2021/2 - Accounts

New regime, same accounts

City’s (YCFC) financial accounts for 2021-22 were filed on June 7th 2023. They were spotted by an eager eyed supporter rather than being publicised on the club’s own website. That said, they bore a similar format to previous years, both in terms of layout and minimal content.

Once again, City filed the minimum requirement of a balance sheet which shows the overall financial position of City at the year end and did not include a profit and loss account which shows detailed income and expenditure during the year.

City’s accounts should be read in conjunction with those of the York Stadium Management Company (YSMC) and JM Packaging (JMP). Given JMP’s 75% holding in YCFC, it can be assumed that the values in the JMP accounts, where relevant, refer to the value of 75% of City’s total turnover and wage.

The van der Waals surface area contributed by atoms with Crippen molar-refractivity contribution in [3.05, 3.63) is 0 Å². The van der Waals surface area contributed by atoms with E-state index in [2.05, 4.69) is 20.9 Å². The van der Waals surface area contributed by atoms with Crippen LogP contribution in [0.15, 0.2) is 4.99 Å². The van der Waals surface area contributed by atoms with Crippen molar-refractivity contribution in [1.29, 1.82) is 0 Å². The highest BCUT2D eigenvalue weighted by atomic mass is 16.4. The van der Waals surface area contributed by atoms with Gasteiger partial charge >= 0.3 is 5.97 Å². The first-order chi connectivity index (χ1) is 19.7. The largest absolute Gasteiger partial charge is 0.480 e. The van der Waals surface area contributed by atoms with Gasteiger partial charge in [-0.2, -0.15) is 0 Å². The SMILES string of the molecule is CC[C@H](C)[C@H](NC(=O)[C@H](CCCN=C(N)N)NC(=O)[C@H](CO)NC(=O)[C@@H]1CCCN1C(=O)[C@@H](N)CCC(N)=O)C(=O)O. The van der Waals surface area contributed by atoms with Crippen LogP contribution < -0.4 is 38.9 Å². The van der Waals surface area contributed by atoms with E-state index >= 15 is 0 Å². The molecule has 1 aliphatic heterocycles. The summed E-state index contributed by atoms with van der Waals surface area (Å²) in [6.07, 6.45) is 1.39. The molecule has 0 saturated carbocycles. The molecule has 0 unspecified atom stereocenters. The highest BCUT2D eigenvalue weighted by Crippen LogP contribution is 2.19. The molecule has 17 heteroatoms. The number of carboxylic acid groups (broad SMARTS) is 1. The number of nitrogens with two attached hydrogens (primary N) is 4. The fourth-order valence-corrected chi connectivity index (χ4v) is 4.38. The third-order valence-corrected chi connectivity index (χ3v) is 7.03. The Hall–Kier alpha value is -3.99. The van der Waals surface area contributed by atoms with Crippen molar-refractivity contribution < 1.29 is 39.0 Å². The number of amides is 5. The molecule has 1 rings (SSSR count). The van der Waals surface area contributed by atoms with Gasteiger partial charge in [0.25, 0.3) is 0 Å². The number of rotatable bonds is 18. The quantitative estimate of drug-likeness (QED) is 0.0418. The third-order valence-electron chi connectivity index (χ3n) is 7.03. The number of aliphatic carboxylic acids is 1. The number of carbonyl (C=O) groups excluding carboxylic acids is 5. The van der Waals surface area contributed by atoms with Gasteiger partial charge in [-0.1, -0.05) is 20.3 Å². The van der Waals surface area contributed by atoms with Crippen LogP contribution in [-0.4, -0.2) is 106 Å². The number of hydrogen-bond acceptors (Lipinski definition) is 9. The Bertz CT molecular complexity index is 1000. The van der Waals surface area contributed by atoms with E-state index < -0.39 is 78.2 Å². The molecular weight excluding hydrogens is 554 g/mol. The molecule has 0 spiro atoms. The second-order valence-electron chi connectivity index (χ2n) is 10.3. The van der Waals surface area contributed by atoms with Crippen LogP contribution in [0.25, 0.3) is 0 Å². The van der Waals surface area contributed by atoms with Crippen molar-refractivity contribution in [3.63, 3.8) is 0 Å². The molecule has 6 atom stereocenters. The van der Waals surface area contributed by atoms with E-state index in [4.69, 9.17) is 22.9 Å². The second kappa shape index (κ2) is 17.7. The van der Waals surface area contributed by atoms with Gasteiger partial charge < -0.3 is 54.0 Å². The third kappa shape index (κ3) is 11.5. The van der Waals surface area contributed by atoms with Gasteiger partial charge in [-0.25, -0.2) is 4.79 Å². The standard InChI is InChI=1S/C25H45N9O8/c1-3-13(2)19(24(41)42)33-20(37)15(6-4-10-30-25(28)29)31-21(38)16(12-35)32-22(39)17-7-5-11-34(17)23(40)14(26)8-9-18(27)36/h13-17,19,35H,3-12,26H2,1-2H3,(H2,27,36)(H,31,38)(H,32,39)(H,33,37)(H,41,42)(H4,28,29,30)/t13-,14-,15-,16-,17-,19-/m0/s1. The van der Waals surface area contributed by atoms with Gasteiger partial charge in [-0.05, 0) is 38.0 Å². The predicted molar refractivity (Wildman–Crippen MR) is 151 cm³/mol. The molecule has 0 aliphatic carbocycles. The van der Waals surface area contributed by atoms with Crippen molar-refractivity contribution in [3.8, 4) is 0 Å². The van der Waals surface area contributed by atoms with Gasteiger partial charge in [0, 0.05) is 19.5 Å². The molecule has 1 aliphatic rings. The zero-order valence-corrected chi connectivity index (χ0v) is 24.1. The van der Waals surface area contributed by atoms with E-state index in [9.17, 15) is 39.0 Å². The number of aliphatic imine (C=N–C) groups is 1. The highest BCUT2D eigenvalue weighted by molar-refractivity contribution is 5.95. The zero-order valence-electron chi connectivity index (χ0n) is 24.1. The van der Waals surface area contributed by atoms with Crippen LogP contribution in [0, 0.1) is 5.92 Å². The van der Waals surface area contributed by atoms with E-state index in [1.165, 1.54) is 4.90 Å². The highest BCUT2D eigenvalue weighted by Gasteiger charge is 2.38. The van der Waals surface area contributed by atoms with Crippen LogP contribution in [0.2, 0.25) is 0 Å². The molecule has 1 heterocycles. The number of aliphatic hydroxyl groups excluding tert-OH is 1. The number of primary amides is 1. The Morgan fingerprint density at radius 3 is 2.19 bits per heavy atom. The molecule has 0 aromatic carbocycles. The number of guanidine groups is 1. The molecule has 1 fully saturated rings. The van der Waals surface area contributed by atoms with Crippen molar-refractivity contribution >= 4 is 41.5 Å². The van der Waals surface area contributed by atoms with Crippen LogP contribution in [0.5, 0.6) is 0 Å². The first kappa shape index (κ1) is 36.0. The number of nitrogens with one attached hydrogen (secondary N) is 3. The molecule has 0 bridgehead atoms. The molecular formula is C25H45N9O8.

The 2021/2 accounts cover City’s first (full) season in the LNER, promotion to National League and a season of attendances (boosted by promotion) compared with the behind closed doors zero attendance of the previous covid ridden / covid aborted season.

The budget was set and money spent by the McGill regime, being filed in June 2023, the Henderson regime signed off the accounts.

Salient points include:

  • YCFC did not include a profit and loss account, so it is not possible to state how much City made (or lost) during the season. As per JMP accounts, YCFC turnover was £1,530,251. The previous 2 years had been £2,802,465 (2021) and £1,267,080 (2020). 2020 is probably the best comparison even though it included a mid March terminated season due to covid whereas 2021 will include a good chunk of Ben Godfrey money. As JMP owned 75% of City, it is reasonable that their accounts show only 75% of City's turnover, meaning the total City turnover was approximately £2.04m (2022), £3.736m (2021) and £1.689m (2020)
  • JMP accounts state the group’s total wage bill and deducting the JMP element, the rest (YCFC and YSMC) was £1,364,101, a figure that include social security and pensions contributions